SIOUX FALLS, S.D. (AP) — North Dakota feedlot operator Jeff Kvamme finishes loading cattle onto a truck and bemoans the animals' 450-mile one-way commute to Dakota City in Nebraska.
If the long-troubled Northern Beef Packers beef processing plant had achieved its grand plans of processing 1,500 head a day, the trip would be a 150-mile jaunt down to the South Dakota city of Aberdeen.
"It'd be nice to see it reopen under someone else so we still have that option of sending cattle there," Kvamme said.
Northern Beef Packers opened its $109 million state-of-the-art facility on a limited basis in 2012 after years of delays. But its owners filed for bankruptcy protection less than a year later saying they didn't have enough money to buy cattle to slaughter.
Now, as creditors grapple with who will get paid in the case, which could be headed to liquidation, the region's feedlot operators are hoping someone can buy and reopen the plant.
The tight economic times make it even more important to have a closer facility, said Todd Wilkinson, vice president of the South Dakota Cattlemen's Association and owner of a feedlot west of DeSmet.
"Our biggest concern, however this whole thing plays out, is to have an operating facility in Aberdeen, South Dakota, that can process our cattle," Wilkinson said. "There's a huge need."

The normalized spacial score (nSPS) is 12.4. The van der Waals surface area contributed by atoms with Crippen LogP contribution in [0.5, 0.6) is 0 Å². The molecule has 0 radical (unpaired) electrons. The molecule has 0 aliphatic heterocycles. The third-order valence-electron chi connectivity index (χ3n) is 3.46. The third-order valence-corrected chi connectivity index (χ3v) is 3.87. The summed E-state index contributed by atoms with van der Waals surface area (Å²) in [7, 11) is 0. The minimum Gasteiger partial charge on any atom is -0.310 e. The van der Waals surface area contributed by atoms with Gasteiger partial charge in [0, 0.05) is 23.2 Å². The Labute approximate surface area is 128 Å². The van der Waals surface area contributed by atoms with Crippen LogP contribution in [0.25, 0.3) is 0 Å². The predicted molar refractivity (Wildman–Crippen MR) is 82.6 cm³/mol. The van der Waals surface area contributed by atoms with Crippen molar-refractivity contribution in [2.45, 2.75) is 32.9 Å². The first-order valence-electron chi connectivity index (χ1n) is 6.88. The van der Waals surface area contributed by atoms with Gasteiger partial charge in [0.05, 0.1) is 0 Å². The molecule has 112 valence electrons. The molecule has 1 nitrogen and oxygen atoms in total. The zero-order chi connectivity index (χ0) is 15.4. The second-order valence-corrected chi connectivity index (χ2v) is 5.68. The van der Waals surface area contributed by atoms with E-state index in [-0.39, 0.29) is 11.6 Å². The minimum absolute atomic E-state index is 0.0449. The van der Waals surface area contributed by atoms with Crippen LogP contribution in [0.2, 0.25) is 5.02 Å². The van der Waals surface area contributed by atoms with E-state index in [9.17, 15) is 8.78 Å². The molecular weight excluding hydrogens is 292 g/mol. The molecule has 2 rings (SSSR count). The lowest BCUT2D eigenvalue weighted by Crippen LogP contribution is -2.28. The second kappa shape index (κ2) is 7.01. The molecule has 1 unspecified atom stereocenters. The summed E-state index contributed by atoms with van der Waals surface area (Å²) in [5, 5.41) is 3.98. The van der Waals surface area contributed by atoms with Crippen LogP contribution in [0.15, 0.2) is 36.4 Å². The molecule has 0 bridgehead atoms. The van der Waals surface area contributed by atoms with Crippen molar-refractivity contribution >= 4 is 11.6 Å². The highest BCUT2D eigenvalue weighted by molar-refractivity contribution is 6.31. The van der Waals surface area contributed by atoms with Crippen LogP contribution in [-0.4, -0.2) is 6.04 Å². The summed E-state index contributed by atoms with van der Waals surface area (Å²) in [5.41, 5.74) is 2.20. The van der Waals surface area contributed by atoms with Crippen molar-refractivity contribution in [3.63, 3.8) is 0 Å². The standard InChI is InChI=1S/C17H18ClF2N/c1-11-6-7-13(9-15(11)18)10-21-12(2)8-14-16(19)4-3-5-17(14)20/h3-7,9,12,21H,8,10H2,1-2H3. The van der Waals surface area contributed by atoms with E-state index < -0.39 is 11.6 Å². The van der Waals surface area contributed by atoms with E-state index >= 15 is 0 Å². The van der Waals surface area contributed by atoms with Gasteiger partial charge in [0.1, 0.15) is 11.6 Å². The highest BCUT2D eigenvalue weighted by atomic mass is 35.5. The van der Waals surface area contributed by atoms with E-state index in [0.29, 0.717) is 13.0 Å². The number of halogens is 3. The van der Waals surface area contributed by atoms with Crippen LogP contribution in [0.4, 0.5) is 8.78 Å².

Land for the Aberdeen plant was first secured in 2006, but the company wasn't able to slaughter its first animal until late in 2012. Since then, it has struggled to reach anywhere near its production target of 1,500 head per day from the Dakotas, Nebraska, Iowa and Minnesota.
With $138.8 million in liabilities and just $79.3 million in assets, according to court documents, the plant has laid off most of its employees and halted production.
Still, the shutdown shouldn't have a significant influence on an industry already dealing with a cattle shortage and production overcapacity, said Duane Lenz, analyst and general manager with CattleFax, which tracks the industry.
"They never did get much slaughter going," he said. "If they had been in there killing 1,500 a day then it'd sure have more impact."
But the idled plant has value, Lenz noted. He said a buyer could step in and revive it like one did for Future Beef Operations in Arkansas City, Kan.
That plant opened in August 2001 as a pioneer in the industry for using modern technology, a more humane method of slaughtering cows and innovations in food safety. But it filed for bankruptcy just seven months later and lost more than $200 million before closing in 2002. The company was more than $160 million indebted to a Canadian Bank, which bought the plant for only $28.7 million and turned over operations to Creekstone Farms.
"It's been humming ever since," Lenz said.
Northern Beef Packers was initially locally owned, but Korean businessman Oshik Song now owns 41 percent of the company with the rest divided among 69 other Korean investors under a federal program that encourages foreign investment. Messages left for company officials Thursday by The Associated Press weren't immediately returned.
The plant was pitched in 2006 in response to then-Gov. Mike Rounds' South Dakota Certified Beef initiative. Rounds hoped to get the state's ranchers premium prices by allowing consumers to track animals from birth, through a feedlot and to a meatpacking plant.
For that program to move forward, Wilkinson said, an operating processing plant in Aberdeen is crucial.
"It's been a long struggle with this facility but we'd sure love to see it open," he said.